A very interesting topic of interest! Burr has always entertained me, because trying to get get some states to secede is such an inconspicuous way of avoiding the consequences of killing somebody. Surely nobody would remember... That bit about him actually communicating with the Spanish minister is interesting, were they ever actually working together or did Spain just regard Burr as a sort of nutter? -MA

Way to shed some light on a really interesting topic! I find it difficult to believe that a man as well versed in politics would think it feasible to form an independent agrarian community in the 1790s, Burr must have been delusional near the end of his life! E.S.

Well, this is quite the social faux pas. Regardless, one thing that I have failed to find any indication that Burr had planned for anything after his rebellion. It seems to me that Burr was striking out against a society that he felt had wronged him, without any true notion of creating a stable society. Also, Wilkinson turned Burr in when he felt that there was absolutely no chance of the plan actually happening, and that Burr was just bluffing. -WW

What, indeed, were his plans? It sounds like he lost his marbles after he shot Hamilton. Any sane person would be able to comprehend how insane his plans were. -KD

Was Burr just power hungry, or was there a specific reason for his desire to secede? and did he betray his followers somehow so that they would turn him in? -LR

Great writing Fauchdawg, while it does seem that Burr "lost his marbles" in the later end of his life, I wonder what the actual reality of seceding from the union and creating a separate and independent community? J.N.

Nice Topic Ian, Burr is an odd man... I wonder why he charges he faced caused him to act so strangely? how do you go from a treason charge and then decide the best way to fix it is to create a new agrarian nation, what a nut! I wonder what his plans were to annex Washington DC? Did he really have large enough a following to support his whack job goals? Nice work historian!- JR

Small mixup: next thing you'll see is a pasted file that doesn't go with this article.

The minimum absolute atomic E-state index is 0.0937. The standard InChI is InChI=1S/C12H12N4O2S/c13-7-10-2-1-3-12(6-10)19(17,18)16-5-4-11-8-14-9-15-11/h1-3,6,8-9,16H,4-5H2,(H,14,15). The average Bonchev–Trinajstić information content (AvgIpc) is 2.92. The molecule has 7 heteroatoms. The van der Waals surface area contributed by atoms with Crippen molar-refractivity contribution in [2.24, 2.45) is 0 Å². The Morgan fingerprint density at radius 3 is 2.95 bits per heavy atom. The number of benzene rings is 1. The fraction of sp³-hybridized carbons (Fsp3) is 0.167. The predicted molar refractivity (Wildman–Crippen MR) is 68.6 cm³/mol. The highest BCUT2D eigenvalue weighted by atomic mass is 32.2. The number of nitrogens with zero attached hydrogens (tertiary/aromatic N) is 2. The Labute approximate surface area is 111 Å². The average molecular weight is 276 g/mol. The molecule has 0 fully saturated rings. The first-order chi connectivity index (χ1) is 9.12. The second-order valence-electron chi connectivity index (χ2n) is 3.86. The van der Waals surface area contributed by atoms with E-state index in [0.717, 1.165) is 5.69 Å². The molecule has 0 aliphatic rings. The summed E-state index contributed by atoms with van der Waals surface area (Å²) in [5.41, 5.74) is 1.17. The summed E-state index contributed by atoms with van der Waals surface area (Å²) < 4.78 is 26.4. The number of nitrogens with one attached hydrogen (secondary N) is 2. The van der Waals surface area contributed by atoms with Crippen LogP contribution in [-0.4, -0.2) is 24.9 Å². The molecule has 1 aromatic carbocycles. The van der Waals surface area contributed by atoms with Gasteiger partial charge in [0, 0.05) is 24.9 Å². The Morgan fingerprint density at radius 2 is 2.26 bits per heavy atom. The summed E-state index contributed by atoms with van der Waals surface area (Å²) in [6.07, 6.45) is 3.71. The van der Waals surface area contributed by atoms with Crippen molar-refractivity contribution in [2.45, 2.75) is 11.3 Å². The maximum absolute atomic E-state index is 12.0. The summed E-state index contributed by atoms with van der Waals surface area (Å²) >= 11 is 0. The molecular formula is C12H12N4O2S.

It's indeed curious that a secessionist would come from the north - so much for stereotypes! Perhaps an even greater conspiracy lies in the 3 "Zinns" committed by our history teachers...I certainly hadn't heard of Burr and his great conspiracy before this class. Great analysis and insight! -MM
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‍‍Unit One‍‍

Historian points: 9/9


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Topic of interest: Why did the Mayflower land at Plymouth?

In class we discussed potential motivations and justifications for the Mayflower landing at Plymouth Rock rather than Jamestown, its original destination. There are, in fact, conflicting accounts of storms, confused navigation, and even deliberate escape from the authority of the British crown and Anglican Church. However, it is highly unsatisfying to lack consensus on the story of America’s most famous boat and most famous settlers. Stories of the original pilgrims abound, so the narrative of their journey must be somewhere for us to find.

As it turns out, the arduous voyage of the Mayflower started in the waters of Southampton, England, where, shortly after departure from London, the ship accompanying the Mayflower, the Speedwell, sprang a leak on two separate occasions. After a month of repairs, consolidation onto one ship and constant weather concerns, the Mayflower departed. This allowed only enough time to arrive in November, 1620, just in time for winter. Even in September, western gales make the North Atlantic highly dangerous for sailing,